Before Grace could think of an answer, the phone in her pocket started to ring. Not sure if she should be relieved or annoyed at the interruption, she pulled it out and glanced at the display. “It’s George.”

“I know,” her mother said. “I called him as soon as I saw that article in Tinseltown Talk. We can’t have them write something like that about you.”

Grace suppressed a sigh. She was grateful for everything her mother did for her, but sometimes Katherine took her duties as Grace’s manager a bit too far, acting on her own instead of asking Grace what she wanted first. She swiped her finger across the screen to accept the call and lifted the cell phone to her ear. “Hi, George.”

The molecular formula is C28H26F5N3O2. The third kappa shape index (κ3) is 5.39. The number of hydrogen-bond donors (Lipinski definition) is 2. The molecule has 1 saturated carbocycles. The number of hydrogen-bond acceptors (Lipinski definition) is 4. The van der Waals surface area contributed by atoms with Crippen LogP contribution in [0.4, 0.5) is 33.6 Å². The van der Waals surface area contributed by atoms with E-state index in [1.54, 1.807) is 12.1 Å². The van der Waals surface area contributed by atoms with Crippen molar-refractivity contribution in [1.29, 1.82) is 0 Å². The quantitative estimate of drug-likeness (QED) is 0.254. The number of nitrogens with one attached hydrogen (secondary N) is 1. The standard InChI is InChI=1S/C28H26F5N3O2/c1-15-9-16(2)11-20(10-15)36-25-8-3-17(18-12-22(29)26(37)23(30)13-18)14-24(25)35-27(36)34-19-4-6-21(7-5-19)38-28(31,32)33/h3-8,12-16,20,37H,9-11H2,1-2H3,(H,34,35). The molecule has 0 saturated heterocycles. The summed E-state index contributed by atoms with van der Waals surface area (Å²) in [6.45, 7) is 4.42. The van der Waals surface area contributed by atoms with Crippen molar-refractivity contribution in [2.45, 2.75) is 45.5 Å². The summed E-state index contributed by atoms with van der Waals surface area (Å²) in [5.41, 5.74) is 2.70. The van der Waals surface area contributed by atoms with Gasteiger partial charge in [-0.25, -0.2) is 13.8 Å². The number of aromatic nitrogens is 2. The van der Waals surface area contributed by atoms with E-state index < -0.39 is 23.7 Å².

Not bothering with a greeting, her agent asked, “Did you see the newest issue of Tinseltown Talk?”

Grace groaned. “Yes, I did. Mom just brought it to my attention. You know it’s not true, right?”

“Where are you?” he asked instead of answering her question.

That had to be the most-asked question since the invention of cell phones. “At home,” Grace said. “Trying to read scripts.”

“Can you meet me in Westwood in half an hour?” George asked.

“Westwood?” Grace wanted to go back to reading the script, not drive all over Los Angeles. “Why? What’s in Westwood?”

“Your new publicist.”

Lauren cursed herself for agreeing to the nine o’clock slot the reporter had suggested for the interview. It meant that she had to spend an hour crawling through rush-hour traffic on Sunset Boulevard instead of working through the two hundred e-mail messages in her in-box.

The light mist of LA’s infamous June Gloom coated her windshield, and she eyed the low-hanging clouds as she crept east. At least she had booked the photo op for Ben’s new album for this afternoon, when the fog would have burned off.